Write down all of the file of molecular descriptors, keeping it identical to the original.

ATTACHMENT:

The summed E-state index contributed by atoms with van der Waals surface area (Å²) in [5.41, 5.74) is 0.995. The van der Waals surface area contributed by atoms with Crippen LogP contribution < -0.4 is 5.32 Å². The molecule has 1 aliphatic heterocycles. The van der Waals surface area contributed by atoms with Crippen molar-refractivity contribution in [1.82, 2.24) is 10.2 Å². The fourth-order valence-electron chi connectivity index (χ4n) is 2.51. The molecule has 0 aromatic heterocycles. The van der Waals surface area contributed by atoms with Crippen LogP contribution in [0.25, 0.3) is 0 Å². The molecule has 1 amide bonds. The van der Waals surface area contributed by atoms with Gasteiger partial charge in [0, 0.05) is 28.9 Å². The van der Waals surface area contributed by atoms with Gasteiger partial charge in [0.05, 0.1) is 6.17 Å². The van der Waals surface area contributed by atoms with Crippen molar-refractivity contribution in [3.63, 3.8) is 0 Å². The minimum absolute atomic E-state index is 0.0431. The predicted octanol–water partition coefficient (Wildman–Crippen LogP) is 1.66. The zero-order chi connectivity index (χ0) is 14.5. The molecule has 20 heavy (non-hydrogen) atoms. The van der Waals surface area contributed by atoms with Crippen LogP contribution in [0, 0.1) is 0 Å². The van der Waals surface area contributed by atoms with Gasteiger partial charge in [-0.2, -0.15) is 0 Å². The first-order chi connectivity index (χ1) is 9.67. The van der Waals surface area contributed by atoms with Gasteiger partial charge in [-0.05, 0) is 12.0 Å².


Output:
The summed E-state index contributed by atoms with van der Waals surface area (Å²) in [5.41, 5.74) is 0.995. The van der Waals surface area contributed by atoms with Crippen LogP contribution < -0.4 is 5.32 Å². The molecule has 1 aliphatic heterocycles. The van der Waals surface area contributed by atoms with Crippen molar-refractivity contribution in [1.82, 2.24) is 10.2 Å². The fourth-order valence-electron chi connectivity index (χ4n) is 2.51. The molecule has 0 aromatic heterocycles. The van der Waals surface area contributed by atoms with Crippen LogP contribution in [0.25, 0.3) is 0 Å². The molecule has 1 amide bonds. The van der Waals surface area contributed by atoms with Gasteiger partial charge in [0, 0.05) is 28.9 Å². The van der Waals surface area contributed by atoms with Gasteiger partial charge in [0.05, 0.1) is 6.17 Å². The van der Waals surface area contributed by atoms with Crippen molar-refractivity contribution in [3.63, 3.8) is 0 Å². The minimum absolute atomic E-state index is 0.0431. The predicted octanol–water partition coefficient (Wildman–Crippen LogP) is 1.66. The zero-order chi connectivity index (χ0) is 14.5. The molecule has 20 heavy (non-hydrogen) atoms. The van der Waals surface area contributed by atoms with Crippen LogP contribution in [0, 0.1) is 0 Å². The van der Waals surface area contributed by atoms with Gasteiger partial charge in [-0.2, -0.15) is 0 Å². The first-order chi connectivity index (χ1) is 9.67. The van der Waals surface area contributed by atoms with Gasteiger partial charge in [-0.05, 0) is 12.0 Å².